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Jeff Zucker of CNN, Dean Baquet of the New York Times, and Martin Baron of the Washington Post are all killed in a tragic accident at a gathering of leading news executives.
They find themselves standing together before shining heavenly gates and a pleasant young man at a desk greets them. “Hello, I am the senior assistant to the admissions committee, and I am here to guide you through the process. Here is your life record which will be the basis upon which you will be evaluated. Please look it over carefully.” He hands each of them an enormous bound stack of hundreds of pages.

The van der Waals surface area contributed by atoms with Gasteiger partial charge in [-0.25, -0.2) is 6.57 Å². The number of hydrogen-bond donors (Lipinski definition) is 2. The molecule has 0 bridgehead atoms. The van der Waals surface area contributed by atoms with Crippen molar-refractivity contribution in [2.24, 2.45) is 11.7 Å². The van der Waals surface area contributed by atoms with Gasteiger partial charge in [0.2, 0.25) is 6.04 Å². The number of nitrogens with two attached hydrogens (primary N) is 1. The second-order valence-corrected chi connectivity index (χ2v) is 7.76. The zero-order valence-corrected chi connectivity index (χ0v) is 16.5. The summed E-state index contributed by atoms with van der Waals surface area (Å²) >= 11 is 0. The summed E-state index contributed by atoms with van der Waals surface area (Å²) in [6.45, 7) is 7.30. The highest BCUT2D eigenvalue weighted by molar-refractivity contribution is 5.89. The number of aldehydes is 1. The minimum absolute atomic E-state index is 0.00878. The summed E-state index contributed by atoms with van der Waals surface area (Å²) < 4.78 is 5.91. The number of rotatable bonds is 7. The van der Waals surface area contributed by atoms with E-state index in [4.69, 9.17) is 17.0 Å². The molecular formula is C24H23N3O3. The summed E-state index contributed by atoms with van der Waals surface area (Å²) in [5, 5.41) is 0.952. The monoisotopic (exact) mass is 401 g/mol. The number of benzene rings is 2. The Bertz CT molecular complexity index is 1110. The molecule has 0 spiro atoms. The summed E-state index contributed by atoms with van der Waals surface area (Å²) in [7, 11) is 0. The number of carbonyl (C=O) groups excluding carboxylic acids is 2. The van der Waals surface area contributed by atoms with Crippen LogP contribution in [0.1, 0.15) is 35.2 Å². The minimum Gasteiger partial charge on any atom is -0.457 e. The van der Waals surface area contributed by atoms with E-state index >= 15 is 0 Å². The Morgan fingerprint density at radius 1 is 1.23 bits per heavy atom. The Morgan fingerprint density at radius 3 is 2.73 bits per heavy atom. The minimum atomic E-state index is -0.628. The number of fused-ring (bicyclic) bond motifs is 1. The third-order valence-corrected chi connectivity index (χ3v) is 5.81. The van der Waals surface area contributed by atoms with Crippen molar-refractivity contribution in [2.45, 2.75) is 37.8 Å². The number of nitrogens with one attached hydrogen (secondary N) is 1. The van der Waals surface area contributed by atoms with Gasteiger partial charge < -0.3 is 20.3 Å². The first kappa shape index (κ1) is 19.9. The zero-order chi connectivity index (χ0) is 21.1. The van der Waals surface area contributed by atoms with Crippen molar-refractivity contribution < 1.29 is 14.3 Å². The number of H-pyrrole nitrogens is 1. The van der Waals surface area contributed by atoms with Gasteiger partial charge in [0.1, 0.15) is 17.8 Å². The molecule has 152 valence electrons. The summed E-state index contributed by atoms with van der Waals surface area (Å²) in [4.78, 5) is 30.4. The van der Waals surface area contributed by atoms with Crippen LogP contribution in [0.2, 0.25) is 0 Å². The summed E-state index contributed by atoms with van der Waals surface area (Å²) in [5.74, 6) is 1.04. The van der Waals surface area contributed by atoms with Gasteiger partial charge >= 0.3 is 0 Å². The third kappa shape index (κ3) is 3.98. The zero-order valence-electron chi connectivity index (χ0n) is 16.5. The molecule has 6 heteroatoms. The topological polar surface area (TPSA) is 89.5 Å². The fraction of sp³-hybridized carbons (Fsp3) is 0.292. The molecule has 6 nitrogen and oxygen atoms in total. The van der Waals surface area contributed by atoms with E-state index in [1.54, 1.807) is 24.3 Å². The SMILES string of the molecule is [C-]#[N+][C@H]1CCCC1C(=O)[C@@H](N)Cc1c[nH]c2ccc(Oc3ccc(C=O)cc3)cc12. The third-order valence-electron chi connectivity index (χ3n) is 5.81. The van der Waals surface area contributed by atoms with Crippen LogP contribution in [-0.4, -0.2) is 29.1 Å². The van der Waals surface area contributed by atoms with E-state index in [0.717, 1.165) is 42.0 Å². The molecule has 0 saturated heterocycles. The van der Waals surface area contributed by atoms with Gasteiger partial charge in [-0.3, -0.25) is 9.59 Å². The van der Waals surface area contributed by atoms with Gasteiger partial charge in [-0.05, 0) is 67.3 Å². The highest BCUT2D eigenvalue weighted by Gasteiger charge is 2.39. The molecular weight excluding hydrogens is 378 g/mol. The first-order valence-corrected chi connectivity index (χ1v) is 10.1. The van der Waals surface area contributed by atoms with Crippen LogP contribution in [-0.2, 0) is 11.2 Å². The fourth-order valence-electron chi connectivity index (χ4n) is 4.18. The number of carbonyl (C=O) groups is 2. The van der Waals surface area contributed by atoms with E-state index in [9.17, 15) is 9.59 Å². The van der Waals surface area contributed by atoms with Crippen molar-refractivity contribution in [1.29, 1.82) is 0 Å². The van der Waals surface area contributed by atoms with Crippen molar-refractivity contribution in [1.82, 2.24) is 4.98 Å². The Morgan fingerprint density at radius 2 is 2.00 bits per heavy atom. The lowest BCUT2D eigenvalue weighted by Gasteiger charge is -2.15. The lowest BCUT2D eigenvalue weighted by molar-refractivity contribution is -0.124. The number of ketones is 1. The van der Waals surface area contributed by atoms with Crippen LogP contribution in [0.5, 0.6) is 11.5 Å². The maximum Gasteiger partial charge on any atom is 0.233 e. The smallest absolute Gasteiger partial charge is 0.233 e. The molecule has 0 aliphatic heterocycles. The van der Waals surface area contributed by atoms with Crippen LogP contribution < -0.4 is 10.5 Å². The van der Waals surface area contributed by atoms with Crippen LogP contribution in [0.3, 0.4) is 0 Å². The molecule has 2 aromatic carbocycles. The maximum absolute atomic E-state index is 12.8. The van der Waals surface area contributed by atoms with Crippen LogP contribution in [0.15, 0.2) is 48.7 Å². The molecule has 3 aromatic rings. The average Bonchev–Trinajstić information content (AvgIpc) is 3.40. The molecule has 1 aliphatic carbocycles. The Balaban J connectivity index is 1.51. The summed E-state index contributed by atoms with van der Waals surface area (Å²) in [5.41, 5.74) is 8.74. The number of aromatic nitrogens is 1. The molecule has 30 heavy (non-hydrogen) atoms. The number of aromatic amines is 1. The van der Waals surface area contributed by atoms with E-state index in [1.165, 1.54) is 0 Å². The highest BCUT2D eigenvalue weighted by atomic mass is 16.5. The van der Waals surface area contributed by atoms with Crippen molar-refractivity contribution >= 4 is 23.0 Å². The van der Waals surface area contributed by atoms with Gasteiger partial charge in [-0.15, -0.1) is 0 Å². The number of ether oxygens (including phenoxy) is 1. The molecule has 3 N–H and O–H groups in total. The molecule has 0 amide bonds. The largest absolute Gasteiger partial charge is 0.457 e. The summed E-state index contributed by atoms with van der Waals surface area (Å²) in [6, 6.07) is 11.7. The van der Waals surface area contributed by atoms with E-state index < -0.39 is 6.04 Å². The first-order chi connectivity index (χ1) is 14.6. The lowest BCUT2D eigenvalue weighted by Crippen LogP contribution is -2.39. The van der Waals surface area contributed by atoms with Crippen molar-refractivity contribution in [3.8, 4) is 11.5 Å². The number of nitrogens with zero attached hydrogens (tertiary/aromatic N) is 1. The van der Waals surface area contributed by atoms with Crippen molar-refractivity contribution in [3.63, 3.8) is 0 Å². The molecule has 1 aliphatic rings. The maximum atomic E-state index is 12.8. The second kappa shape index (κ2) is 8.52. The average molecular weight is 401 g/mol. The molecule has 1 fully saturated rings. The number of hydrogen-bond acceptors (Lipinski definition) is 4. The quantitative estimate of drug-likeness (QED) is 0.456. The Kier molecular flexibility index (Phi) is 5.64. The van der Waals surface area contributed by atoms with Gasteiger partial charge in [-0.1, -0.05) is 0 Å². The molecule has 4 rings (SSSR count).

Baron reacts angrily: “The first pages are nothing but false horrible accusations!”
Baquet and Zucker also complain that their records also open with terrible falsehoods.
The young man smiles and says, “No problem.” He takes a fresh stack of paper and an ornate feathered quill pen and writes “Retraction” in large letters on the top of each page, copies and edits each offensive item to a retraction page and then carefully adds the pages to the bottom of each man’s record and rebinds each record with an enormous heavenly stapler.
“You can go in and present your life résumés to the committee now.”
Dean Baquet objects. “But the false horrible stuff is still on the top pages. No one is going to read down to the bottom where you put the retractions.”
“Exactly,” said the assistant. “Best of luck in there.”